Government Schools in Jammu & Kashmir: A Sorry State Of Affairs | Zulfaqar Ahmed
“Education is the most powerful weapon which you can use to change the world.” ~Nelson Mandela
Education is the backbone of any enlightened society. No society can dare to exist without providing quality education to its members. If we keenly analyze the overall condition of the government schools in Jammu & Kashmir it will give us a very gloomy picture that this most powerful weapon is becoming frail day by day.
It is often said that the destiny of a nation is shaped in its classroom. But it is unfortunate that the educational excellence and achievement of the government schools in J&K is quite disappointed. The Infrastructure of most of the schools is futile like they lack proper sitting arrangement, teaching aids, drinking water and toilets. Besides this, students cannot get quality education due to certain reasons like the problem of Teachers-students ratio. According to education authorities the teachers- students ratio should be 1:25, but in some schools, there are 6 teachers for 20 students whereas in some schools there are 3 teachers on 90 students this shows the flawed education policy of the government.
Most of the teachers who teach in the government schools in Jammu & Kashmir send their own wards in private schools. This clearly reflects the status of the government-run institutions wherein teachers are unable to shape the careers of their own children and how can they shape the future of poor students who can’t afford admission in private institutions where monthly expenses are very high? In the government schools administration never forces strict attendance neither for students nor for teachers that creates the problem of student drop out.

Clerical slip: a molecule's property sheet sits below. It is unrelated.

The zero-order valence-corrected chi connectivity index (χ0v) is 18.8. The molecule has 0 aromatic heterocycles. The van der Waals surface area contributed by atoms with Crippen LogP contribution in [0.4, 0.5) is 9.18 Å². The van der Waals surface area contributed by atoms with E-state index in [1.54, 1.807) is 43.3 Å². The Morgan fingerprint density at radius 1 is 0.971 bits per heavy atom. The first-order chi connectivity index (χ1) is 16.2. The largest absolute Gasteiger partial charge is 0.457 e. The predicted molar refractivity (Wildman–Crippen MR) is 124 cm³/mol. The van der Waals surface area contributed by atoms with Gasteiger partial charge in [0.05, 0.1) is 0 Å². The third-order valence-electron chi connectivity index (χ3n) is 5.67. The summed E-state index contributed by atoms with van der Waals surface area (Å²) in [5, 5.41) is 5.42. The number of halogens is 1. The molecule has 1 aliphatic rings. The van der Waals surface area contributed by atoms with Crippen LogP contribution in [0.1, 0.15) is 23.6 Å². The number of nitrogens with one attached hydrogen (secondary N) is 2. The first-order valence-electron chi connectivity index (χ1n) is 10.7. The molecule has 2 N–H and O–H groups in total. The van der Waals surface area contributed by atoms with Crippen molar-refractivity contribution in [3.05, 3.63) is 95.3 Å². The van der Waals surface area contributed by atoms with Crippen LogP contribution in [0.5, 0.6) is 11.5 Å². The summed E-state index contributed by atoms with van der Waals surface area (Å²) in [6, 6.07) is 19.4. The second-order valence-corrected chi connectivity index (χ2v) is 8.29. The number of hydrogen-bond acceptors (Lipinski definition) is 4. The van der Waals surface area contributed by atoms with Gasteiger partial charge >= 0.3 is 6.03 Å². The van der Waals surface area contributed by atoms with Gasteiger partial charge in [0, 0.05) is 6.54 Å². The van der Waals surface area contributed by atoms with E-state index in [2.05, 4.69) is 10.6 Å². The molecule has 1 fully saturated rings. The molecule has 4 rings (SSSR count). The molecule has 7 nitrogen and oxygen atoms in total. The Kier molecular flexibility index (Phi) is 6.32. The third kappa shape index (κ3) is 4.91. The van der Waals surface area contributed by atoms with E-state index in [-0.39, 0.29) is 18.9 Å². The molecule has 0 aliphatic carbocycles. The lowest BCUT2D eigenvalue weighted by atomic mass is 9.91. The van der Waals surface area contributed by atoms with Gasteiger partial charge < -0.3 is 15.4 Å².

Nowadays private institutions in J&K attract large numbers of students and also students of these schools pass board exams with flying colors whereas students of the government schools learn English alphabets in fourth or fifth standards. Educational authorities are equally responsible for this quandary as teachers which are called ‘educational & human engineers’ they don’t get salaries for months which leads them to go for an indefinite strike that ultimately effects study of students.
It is argued that if students would receive a quality education in classrooms they will not go for tuition centers which have become a hub of money making where so-called ‘teachers’ provides them cheap notes and get their syllabus done.
If the government really feels the concern to improve worsening condition of the government schools then it needs radical changes. The government should start a mass campaign to aware masses about benefits of schemes in government-run institutions and teacher should be held accountable for the students whom they teach. In addition to this, the government should provide basic teacher’s training to all newly recruited teachers so that pedagogical blunders can be avoided. There should be an improvement in infrastructure and other basic facilities in government schools which could attract students towards government schools and prove fruitful in achieving educational excellence.